• Jess Dales says:

      Glad to hear it! It’s definitely a bucket list worthy trek. Thanks for stopping by and checking the blog out!

  4. Omar says:

    OMG great post Jess. Incredible pictures. The Andes are amazing and Peru has wonderful sites like Tumbes Manglares, The Manu Park in the jungle, Reserva natural de Paracas in desert, Huayllay, Nor Yauyos, Pacaya Samiria, Gocta en Chachapoyas… well lot of places. I like your blog. I am going to share in fb.
    I miss my home Peru and you help me to know more about the nature.
    Sorry about my english of you find mistakes.
    Omar

    • Jess Dales says:

      Thank you so much Omar! I really appreciate you sharing it. Peru is such a diverse and beautiful country. I only had the opportunity to visit this very small corner of it, but I hope to make it back some day to see more! 🙂

  5. Meghan says:

    Thanks for the post! Have been wanting more info after I saw your photos on Instagram. What an adventure. Hope to tackle this some day!

    • Jess Dales says:

      Thanks so much for stopping by and checking out the post Meghan! It truly was quite the adventure. Everything just felt BIGGER there. I hope that you do get the change to explore the Huayhuash some day! It’s worth the time and effort. 🙂

  6. Mirza says:

    Awesome shots. Looks like a great place!

  7. Botello says:

    Keep the adventure alive!!! ⛺️⛰

  8. Jack says:

    The written word drew me in like a good story. The photos are excellent. The location is amazingly beautiful. Your butt looks fine in those hiking pants. It’s excellent work. Thank you for sharing.

    • Jess Dales says:

      LOL thanks Jack! I really appreciate the feedback. All of it. 😉 Blogging is kind of a new adventure for me, so it’s always helpful for me to hear what people are interested in seeing/reading on here. Have an awesome weekend!

  9. newatthis says:

    Hi Jess, Do you recall the name of the tour org that you went with? Looking to hike in September and tours are starting at 2500usd. Your pictures are amazing and I can’t wait to experience it as well.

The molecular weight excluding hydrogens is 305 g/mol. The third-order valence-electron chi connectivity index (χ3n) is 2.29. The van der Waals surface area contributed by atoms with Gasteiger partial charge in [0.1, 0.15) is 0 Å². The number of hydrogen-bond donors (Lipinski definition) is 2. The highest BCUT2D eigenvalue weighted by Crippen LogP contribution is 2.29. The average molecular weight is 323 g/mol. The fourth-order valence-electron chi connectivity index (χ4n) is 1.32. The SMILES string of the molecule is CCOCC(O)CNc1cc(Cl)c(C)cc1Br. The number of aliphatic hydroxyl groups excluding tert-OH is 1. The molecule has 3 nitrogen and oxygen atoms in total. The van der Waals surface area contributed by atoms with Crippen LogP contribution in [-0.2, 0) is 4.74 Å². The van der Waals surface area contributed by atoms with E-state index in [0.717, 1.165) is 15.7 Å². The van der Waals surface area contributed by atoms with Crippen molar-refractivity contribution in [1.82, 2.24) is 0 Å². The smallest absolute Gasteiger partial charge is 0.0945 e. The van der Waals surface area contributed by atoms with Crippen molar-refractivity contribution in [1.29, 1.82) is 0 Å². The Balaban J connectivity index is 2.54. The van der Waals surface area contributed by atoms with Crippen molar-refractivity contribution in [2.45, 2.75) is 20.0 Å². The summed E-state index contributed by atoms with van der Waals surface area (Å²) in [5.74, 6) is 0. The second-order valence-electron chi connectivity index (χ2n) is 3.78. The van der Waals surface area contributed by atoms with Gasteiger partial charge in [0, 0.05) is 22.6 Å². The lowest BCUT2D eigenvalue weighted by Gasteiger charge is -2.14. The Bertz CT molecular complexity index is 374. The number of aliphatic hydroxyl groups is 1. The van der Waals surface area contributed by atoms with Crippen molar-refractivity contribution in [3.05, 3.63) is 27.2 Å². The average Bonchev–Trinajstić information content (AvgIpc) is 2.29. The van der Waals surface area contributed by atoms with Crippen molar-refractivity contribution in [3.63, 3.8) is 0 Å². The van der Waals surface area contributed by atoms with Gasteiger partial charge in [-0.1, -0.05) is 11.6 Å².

• Jess Dales says:

      Hi there! I actually do not remember the name of the tour company (or know if they even had one). Because we were not planning on doing a tour, I never did any research, and I didn’t get to chose who we went with. I just had to play the cards I was dealt with! That being said, I know you can go for MUCH less than 25000usd. If you are planning on being in the area for a while I would highly recommend picking up a copy of "Peru’s Cordilleras Blanca & Huayhuash: The Hiking and Biking Guide," by Neil Pike. He recommends Quechuandes for more budget minded trekking tours. Have a wonderful trip!!

  10. Emilee says:

    Captivating words and stunning photography! My father-in-law is from Ecuador and I’d love to travel through South America some day.

    Cheers,
    Emilee
    Epic Wipes

    • Jess Dales says:

      Hi Emilee! Thank you so much for stopping by and taking the time to read my blog. I hope that you make it to Ecuador. I hear that it is an amazingly beautiful country!

  11. Matt says:

    Really glad we came across this post – inspired and booking this trek instead of the over trodden inca trail for our upcoming Peru trip

    • Jess Dales says:

      Hi Matt! I’m so glad that you liked it, and even more excited for you to see it in person. I don’t think there is any way you will regret your decision. Easily one of the prettiest places I’ve ever been. Have a wonderful trip!

      • Matt says:

        Update… did not regret it at all 😉 one of the best experiences we’ve had. For anyone looking for a great guide, we found a local family run organization based in Huaraz and they were fantastic – I built them a new website: http://www.huayhuash-trek.com

        • Jess Dales says: